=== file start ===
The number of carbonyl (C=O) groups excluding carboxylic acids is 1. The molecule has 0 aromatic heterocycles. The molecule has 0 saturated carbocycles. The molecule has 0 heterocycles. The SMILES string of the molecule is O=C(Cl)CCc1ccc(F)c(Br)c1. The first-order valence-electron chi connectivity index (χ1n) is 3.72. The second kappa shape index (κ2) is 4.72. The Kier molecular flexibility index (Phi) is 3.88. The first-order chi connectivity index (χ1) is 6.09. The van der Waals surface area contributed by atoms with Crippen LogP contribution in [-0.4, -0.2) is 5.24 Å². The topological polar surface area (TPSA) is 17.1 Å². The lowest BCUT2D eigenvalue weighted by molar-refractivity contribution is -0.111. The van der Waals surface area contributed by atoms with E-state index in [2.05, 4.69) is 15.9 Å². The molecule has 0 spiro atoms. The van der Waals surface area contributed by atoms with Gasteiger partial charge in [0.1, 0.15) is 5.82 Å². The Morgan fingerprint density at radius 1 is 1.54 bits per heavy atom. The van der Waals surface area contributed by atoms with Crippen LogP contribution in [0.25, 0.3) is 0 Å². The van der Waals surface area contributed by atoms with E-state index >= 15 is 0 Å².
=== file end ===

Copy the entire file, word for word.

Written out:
The number of carbonyl (C=O) groups excluding carboxylic acids is 1. The molecule has 0 aromatic heterocycles. The molecule has 0 saturated carbocycles. The molecule has 0 heterocycles. The SMILES string of the molecule is O=C(Cl)CCc1ccc(F)c(Br)c1. The first-order valence-electron chi connectivity index (χ1n) is 3.72. The second kappa shape index (κ2) is 4.72. The Kier molecular flexibility index (Phi) is 3.88. The first-order chi connectivity index (χ1) is 6.09. The van der Waals surface area contributed by atoms with Crippen LogP contribution in [-0.4, -0.2) is 5.24 Å². The topological polar surface area (TPSA) is 17.1 Å². The lowest BCUT2D eigenvalue weighted by molar-refractivity contribution is -0.111. The van der Waals surface area contributed by atoms with E-state index in [2.05, 4.69) is 15.9 Å². The molecule has 0 spiro atoms. The van der Waals surface area contributed by atoms with Gasteiger partial charge in [0.1, 0.15) is 5.82 Å². The Morgan fingerprint density at radius 1 is 1.54 bits per heavy atom. The van der Waals surface area contributed by atoms with Crippen LogP contribution in [0.25, 0.3) is 0 Å². The van der Waals surface area contributed by atoms with E-state index >= 15 is 0 Å².